have dinosaur images that appear real.
* "Although science fiction and fantasy characters characterize the
majority of these dramas, they are no so identified."--this is a
remarkable prediction, which I think is mainly true.  If you look
at the top grossing movies of all time, over 90% are SF/fantasy.
Most so-called "techno-thrillers" sold in drug stores and airport
shops would in the 50s have been considered "hard SF."   Popular TV
shows like "Alias" and "The Mentalist" are SF/fantasy posing as a
spy show and a police procedural respectively.
* There is little sex outside marriage due to plague similar to
AIDS but much worse--world population is 6 billion--this is a good
guess, but as it fortunately turned out--it did not happen, and we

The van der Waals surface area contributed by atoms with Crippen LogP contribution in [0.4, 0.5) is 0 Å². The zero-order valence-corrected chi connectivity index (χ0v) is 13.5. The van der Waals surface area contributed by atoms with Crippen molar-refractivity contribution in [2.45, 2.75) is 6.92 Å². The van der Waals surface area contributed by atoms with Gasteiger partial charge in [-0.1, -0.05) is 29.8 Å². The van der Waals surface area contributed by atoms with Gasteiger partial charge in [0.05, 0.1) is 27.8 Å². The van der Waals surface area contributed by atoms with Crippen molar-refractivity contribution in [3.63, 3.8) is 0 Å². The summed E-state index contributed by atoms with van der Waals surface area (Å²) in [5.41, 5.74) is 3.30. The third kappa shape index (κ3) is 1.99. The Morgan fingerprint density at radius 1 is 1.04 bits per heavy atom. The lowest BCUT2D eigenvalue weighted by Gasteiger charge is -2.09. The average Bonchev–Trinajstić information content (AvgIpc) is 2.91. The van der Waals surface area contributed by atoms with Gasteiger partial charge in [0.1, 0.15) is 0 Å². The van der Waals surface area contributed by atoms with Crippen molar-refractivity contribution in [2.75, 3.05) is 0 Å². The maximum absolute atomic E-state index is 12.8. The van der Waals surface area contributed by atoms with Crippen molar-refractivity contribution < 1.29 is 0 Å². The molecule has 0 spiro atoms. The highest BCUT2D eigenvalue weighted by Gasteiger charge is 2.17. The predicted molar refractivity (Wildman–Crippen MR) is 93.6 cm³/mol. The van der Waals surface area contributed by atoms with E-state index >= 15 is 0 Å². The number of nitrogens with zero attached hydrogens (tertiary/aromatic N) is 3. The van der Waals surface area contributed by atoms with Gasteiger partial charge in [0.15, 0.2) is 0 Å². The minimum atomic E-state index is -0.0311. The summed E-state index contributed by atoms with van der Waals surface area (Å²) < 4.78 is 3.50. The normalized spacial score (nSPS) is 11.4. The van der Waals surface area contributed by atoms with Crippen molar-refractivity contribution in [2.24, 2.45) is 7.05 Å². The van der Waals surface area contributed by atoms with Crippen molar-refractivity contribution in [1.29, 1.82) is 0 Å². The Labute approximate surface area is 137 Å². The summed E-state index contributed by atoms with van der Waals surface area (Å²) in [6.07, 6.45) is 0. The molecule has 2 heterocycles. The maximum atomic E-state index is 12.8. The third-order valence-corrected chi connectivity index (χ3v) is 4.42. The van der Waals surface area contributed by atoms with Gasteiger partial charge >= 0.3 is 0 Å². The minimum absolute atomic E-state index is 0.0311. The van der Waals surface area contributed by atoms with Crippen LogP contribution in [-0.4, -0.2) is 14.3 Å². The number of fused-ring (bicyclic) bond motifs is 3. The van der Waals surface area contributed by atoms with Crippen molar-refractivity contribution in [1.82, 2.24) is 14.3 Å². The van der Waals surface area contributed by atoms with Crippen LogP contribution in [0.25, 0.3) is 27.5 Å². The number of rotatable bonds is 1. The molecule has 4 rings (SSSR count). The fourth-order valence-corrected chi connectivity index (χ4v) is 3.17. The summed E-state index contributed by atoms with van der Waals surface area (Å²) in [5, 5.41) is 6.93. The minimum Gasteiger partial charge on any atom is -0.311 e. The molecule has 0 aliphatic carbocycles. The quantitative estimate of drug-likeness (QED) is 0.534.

have brought AIDS under substantial control.
* "People live in space and on the moon but their numbers are not
significant"--right on the nose with this one!  Six people
continuously live in the ISS, and zero people live on the moon.
* "A literate stratum ... is experimenting with sociological
simulations that take into account the individual characters and
preferences of most of the population."--this sounds like Google to
me, although not implemented as Wolfe probably envisioned it.


Wolverton predicts that:

* The world will start to flatten technologically--this one turns
out to be true. We call it "globalization."
* There will be a men's rights movement--there is certainly such a
movement, and it may have gotten better custody treatment for men
as Wolverton suggests, but it has not proven to be nearly as
significant as the women's movement.
* "Rapid progress in gene splicing"--given that I just watched a